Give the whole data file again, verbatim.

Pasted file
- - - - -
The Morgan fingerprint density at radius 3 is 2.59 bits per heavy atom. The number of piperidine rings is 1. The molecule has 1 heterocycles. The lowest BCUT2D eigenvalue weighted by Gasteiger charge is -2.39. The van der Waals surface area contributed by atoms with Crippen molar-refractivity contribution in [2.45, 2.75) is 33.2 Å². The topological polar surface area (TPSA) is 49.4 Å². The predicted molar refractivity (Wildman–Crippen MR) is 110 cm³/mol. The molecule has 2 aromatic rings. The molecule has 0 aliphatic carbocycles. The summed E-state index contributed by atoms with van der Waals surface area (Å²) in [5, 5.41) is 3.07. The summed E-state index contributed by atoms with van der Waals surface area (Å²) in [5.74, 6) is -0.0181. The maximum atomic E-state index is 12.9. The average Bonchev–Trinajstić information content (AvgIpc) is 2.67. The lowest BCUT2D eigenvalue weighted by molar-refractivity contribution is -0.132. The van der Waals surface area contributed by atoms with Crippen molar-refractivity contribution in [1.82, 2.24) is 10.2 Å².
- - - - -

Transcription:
The Morgan fingerprint density at radius 3 is 2.59 bits per heavy atom. The number of piperidine rings is 1. The molecule has 1 heterocycles. The lowest BCUT2D eigenvalue weighted by Gasteiger charge is -2.39. The van der Waals surface area contributed by atoms with Crippen molar-refractivity contribution in [2.45, 2.75) is 33.2 Å². The topological polar surface area (TPSA) is 49.4 Å². The predicted molar refractivity (Wildman–Crippen MR) is 110 cm³/mol. The molecule has 2 aromatic rings. The molecule has 0 aliphatic carbocycles. The summed E-state index contributed by atoms with van der Waals surface area (Å²) in [5, 5.41) is 3.07. The summed E-state index contributed by atoms with van der Waals surface area (Å²) in [5.74, 6) is -0.0181. The maximum atomic E-state index is 12.9. The average Bonchev–Trinajstić information content (AvgIpc) is 2.67. The lowest BCUT2D eigenvalue weighted by molar-refractivity contribution is -0.132. The van der Waals surface area contributed by atoms with Crippen molar-refractivity contribution in [1.82, 2.24) is 10.2 Å².